Karen’s Blog

Thoughts on a changing profession and life

Posts Tagged ‘refugees

Making America Great Again

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In Jordan at the Azarq temporary school for Syrian refugees, a student rushes up to the blackboard to solve a complex Algebra problem as part of a classroom competition.

In Jordan at the Azarq temporary school for Syrian refugees, a student rushes up to the blackboard to solve a complex Algebra problem as part of a classroom competition.

Last month I was sent to two Syrian refugee camps to photograph school girls.

I didn’t know what to expect.

I knew what school girls in the United States like to do. They play sports, laugh, gossip, create alliances and join clubs. But these girls are refugees. In my mind, I see images of highly traumatized people, crying, pleading and fleeing—people risking their lives and those of their children on frail rubber rafts.

School girls at the Malala Yousafzai All Girls' School in Bar Elias gather around a computer where one team of girls uploaded a powerpoint they created on Cleopatra.

School girls at the Malala Yousafzai All Girls’ School in Bar Elias
gather around a computer where one team of girls uploaded a powerpoint they created on Cleopatra.

Last week Time magazine ran a beautiful series of black and white photographs showing refugees in Greece. Yet they were abstract depictions, reducing individual’s humanity to artful forms. No wonder Americans are fearful of these refugees. They are judged and dismissed as anonymous groups an ocean away. Some of our presidential hopefuls portray them as dangerous to our way of life…whatever that may be.

Still, as an American, I understand that fear. One of the refugees handed me a broken plastic film camera, made in America years ago. He wanted me to have it as a reminder that Syrians love America. I’ll admit my first response was not to accept it, but my guide told to take it. I’m ashamed to say my next thoughts were “What’s in it? Will it blow up when my plane climbs into the sky?” I actually took the camera apart when I got to my hotel room to make sure it held nothing other than good intensions of Syrian hospitality. It now sits in my office as a reminder of my own suspicious nature when handed a gift of friendship.

The reality is these are normal people caught in extraordinary circumstances. They face hardship and devastation. A few years ago they would have been siting in their court yards sharing food with friends and family, taking pride in their children’s accomplishments, living life just like people anywhere.

I wasn’t in the camps to report the tragedy. I was looking a program that helps young women—the lucky ones, whose parents managed to get to a refugee camp. While the camps are not without issues, they are, for the moment, relatively safe. These girls are able to continue their education because of efforts made by non-profits including the Malala Fund and their partners: Kayany Foundation and UNICEF.

Other than the fact that every girl wore a hijab, their classrooms could have been anywhere in the US.

They were normal teenage girls. They laughed and teased each other. They were enthused about learning, inspired by their teachers and shared a contagious excitement.

This I wasn’t expecting.

 Math teacher, Shadi, helps a student solve an algebra problem.


Math teacher, Shadi, helps a student solve an algebra problem.

The teachers astonished me. Shadi, a young math teacher in the Jordan camp of Azarq, holds physics and math degrees, and kept his classroom of girls excited about solving algebra equations. Jamalat wears a floor length brown coat and hijab while working with the refugee children, keeping them competitive and excited. Jamalat had 40 students between the ages of 8- 13. She never sat down as she moved between lessons in English and Arabic, keeping the students engaged the entire day. Both teachers are Syrian refugees themselves. And, they volunteer at the school.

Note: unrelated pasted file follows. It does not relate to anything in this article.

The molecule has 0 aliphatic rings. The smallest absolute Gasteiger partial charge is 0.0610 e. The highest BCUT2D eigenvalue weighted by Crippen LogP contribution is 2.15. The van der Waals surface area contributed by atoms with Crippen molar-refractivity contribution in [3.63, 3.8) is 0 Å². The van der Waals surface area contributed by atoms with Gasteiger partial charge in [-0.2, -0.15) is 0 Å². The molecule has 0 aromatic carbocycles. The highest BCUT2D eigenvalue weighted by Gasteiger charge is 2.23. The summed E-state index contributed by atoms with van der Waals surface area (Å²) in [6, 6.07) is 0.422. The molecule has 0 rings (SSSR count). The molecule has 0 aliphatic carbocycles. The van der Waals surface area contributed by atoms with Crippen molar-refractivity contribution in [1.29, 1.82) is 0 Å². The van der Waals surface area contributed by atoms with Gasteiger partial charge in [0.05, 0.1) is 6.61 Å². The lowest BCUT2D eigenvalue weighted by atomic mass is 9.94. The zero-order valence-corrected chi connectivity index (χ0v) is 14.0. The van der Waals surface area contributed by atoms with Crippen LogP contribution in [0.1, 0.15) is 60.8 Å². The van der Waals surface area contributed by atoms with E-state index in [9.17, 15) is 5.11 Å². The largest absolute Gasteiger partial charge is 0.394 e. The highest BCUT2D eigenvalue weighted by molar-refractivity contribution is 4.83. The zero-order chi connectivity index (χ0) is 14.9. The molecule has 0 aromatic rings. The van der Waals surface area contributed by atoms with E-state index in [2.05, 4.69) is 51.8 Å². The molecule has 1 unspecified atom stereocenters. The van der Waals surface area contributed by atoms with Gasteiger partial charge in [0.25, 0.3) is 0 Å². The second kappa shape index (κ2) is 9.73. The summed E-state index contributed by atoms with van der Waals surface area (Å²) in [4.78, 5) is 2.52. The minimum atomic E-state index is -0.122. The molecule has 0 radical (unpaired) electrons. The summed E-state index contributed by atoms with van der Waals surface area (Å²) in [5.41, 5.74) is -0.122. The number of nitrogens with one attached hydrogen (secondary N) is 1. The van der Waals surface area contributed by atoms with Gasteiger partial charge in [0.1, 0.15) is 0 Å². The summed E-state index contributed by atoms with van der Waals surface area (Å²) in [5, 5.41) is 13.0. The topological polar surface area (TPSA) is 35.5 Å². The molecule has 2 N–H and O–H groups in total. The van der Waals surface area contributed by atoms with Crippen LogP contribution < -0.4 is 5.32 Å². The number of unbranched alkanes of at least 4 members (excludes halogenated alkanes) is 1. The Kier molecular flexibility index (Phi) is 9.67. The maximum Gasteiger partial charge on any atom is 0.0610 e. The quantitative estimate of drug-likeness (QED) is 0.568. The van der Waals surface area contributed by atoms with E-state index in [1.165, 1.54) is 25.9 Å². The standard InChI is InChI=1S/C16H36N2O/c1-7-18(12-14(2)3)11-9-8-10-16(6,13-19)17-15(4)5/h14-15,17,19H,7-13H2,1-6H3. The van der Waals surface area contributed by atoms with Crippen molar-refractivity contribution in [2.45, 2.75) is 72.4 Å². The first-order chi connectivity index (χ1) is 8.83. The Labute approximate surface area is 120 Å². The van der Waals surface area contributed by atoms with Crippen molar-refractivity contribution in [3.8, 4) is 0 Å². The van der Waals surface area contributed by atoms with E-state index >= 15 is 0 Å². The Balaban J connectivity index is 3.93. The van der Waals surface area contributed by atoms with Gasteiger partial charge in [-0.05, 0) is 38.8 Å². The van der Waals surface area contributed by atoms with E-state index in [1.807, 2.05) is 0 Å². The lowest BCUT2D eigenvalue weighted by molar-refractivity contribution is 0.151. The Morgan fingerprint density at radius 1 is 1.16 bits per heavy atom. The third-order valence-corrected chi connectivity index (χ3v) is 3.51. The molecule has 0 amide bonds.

Jamalat, herself a refugee,  was a teacher in Syria.  She teaches the younger students with warmth and ethusiasm


Jamalat, herself a refugee, was a teacher in Syria. She teaches the younger students with warmth and ethusiasm

 Jamalat brings her students outside when the weather is warm to play games and keep them energized.


Jamalat brings her students outside when the weather is warm to play games and keep them energized.

In the US, I would only expect to see such enthusiasm kindled only by the best teachers in the best schools of the best districts. I felt jealous that I didn’t have a teacher like Jamalat when I was in 3rd grade

When I left the US to begin this work, the leading Republican candidates were trying to one up each with their bigotry. They painted the refugees as villains or worse—terrorists determined to hurt us. Yes, there are extremists planning to do just that. But the majority, perhaps 99.9% of them, just want a safer life for their children, an education and a living.

High school students walk back to their temporary homes in the Azraq Refugee Camp

High school students walk back to their temporary homes in the Azraq Refugee Camp

We are a nation built of immigrants. Every one of us arrived from some other place. My ancestors came in waves from eastern Europe and Asia. My husband’s ancestors came from England, Ireland and France. They might not have been welcomed with open arms but they were allowed to come and make new lives over here. America is a better place because of millions of similar stories.

The people I visited in the refugee camps inspired me; parents who risk all for their children, girls who love math and science and teachers who strive to keep the love of learning burning inside their students. These are exactly the people we need to make America to great again.

 

Complexities of a Simple Weapon

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I was arrested in Zaire moments after taking this picture of a woman helping her grandson. Both were refugees, returning to their home country of Zaire after fleeing to Tanzania.

I was arrested in Zaire moments after taking this picture of a woman helping her grandson. Both were refugees, returning to their home country of Zaire after fleeing to Tanzania.

The death this week of Mikhail Kalashnikov, creator of the AK-47, which the Washington Post calls “the world’s most omnipresent weapon, used by national armies, terrorists, drug gangs, bank robbers, revolutionaries and Jihadists” made me think about my own three encounters with this gun.

The last time I saw an AK-47 it was pointed at me.

It was the late 1990s. I was in Zaire for National Geographic and I was getting arrested. I was accompanying a group of Zairian refugees who were being repatriated to their homeland (Zaire is now called Congo). The writer, his wife and I were on a UN ship traveling from Tanzania. We carried papers signed by the proper authorities. But as white journalists we stood out like sore thumbs. The ship docked, we walked ashore and Zairian soldiers, all carrying AK-47s, surrounded us.